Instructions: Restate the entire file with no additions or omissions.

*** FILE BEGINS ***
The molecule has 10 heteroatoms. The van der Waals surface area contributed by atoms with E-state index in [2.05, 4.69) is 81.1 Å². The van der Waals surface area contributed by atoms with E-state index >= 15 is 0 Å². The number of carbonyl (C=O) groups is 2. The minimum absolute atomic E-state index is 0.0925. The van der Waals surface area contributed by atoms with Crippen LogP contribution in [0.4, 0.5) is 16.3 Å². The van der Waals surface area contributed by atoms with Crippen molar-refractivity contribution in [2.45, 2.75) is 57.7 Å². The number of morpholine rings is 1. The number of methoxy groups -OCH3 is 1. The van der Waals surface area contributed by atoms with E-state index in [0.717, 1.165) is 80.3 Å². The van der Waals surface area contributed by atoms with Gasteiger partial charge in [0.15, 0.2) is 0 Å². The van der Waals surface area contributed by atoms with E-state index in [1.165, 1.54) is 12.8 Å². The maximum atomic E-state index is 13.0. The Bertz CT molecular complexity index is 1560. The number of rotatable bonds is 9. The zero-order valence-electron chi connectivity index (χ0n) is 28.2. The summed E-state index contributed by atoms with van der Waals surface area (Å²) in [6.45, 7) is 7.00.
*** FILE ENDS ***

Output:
The molecule has 10 heteroatoms. The van der Waals surface area contributed by atoms with E-state index in [2.05, 4.69) is 81.1 Å². The van der Waals surface area contributed by atoms with E-state index >= 15 is 0 Å². The number of carbonyl (C=O) groups is 2. The minimum absolute atomic E-state index is 0.0925. The van der Waals surface area contributed by atoms with Crippen LogP contribution in [0.4, 0.5) is 16.3 Å². The van der Waals surface area contributed by atoms with Crippen molar-refractivity contribution in [2.45, 2.75) is 57.7 Å². The number of morpholine rings is 1. The number of methoxy groups -OCH3 is 1. The van der Waals surface area contributed by atoms with E-state index in [0.717, 1.165) is 80.3 Å². The van der Waals surface area contributed by atoms with Gasteiger partial charge in [0.15, 0.2) is 0 Å². The van der Waals surface area contributed by atoms with E-state index in [1.165, 1.54) is 12.8 Å². The maximum atomic E-state index is 13.0. The Bertz CT molecular complexity index is 1560. The number of rotatable bonds is 9. The zero-order valence-electron chi connectivity index (χ0n) is 28.2. The summed E-state index contributed by atoms with van der Waals surface area (Å²) in [6.45, 7) is 7.00.